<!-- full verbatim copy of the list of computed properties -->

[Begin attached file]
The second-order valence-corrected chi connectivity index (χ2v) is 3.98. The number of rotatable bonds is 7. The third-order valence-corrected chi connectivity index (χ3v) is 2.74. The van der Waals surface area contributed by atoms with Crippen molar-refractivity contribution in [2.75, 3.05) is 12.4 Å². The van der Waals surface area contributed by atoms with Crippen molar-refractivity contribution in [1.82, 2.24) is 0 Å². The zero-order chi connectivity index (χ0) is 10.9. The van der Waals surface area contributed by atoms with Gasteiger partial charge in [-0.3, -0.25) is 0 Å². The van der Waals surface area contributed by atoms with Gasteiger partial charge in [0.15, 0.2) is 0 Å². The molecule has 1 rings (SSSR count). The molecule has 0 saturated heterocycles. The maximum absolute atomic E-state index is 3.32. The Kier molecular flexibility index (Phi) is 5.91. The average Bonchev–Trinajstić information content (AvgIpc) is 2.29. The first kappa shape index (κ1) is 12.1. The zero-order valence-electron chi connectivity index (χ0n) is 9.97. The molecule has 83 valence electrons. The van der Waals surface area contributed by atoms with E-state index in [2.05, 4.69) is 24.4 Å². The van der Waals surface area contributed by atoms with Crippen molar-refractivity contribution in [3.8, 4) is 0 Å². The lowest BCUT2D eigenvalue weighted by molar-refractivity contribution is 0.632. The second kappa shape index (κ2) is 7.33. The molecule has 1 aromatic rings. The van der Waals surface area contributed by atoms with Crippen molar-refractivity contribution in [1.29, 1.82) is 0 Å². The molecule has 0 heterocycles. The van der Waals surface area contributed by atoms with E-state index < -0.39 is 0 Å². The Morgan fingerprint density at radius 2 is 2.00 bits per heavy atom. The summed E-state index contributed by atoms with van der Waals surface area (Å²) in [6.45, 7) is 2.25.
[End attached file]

The second-order valence-corrected chi connectivity index (χ2v) is 3.98. The number of rotatable bonds is 7. The third-order valence-corrected chi connectivity index (χ3v) is 2.74. The van der Waals surface area contributed by atoms with Crippen molar-refractivity contribution in [2.75, 3.05) is 12.4 Å². The van der Waals surface area contributed by atoms with Crippen molar-refractivity contribution in [1.82, 2.24) is 0 Å². The zero-order chi connectivity index (χ0) is 10.9. The van der Waals surface area contributed by atoms with Gasteiger partial charge in [-0.3, -0.25) is 0 Å². The van der Waals surface area contributed by atoms with Gasteiger partial charge in [0.15, 0.2) is 0 Å². The molecule has 1 rings (SSSR count). The molecule has 0 saturated heterocycles. The maximum absolute atomic E-state index is 3.32. The Kier molecular flexibility index (Phi) is 5.91. The average Bonchev–Trinajstić information content (AvgIpc) is 2.29. The first kappa shape index (κ1) is 12.1. The zero-order valence-electron chi connectivity index (χ0n) is 9.97. The molecule has 83 valence electrons. The van der Waals surface area contributed by atoms with E-state index in [2.05, 4.69) is 24.4 Å². The van der Waals surface area contributed by atoms with Crippen molar-refractivity contribution in [3.8, 4) is 0 Å². The lowest BCUT2D eigenvalue weighted by molar-refractivity contribution is 0.632. The second kappa shape index (κ2) is 7.33. The molecule has 1 aromatic rings. The van der Waals surface area contributed by atoms with Crippen molar-refractivity contribution in [1.29, 1.82) is 0 Å². The molecule has 0 heterocycles. The van der Waals surface area contributed by atoms with E-state index < -0.39 is 0 Å². The Morgan fingerprint density at radius 2 is 2.00 bits per heavy atom. The summed E-state index contributed by atoms with van der Waals surface area (Å²) in [6.45, 7) is 2.25.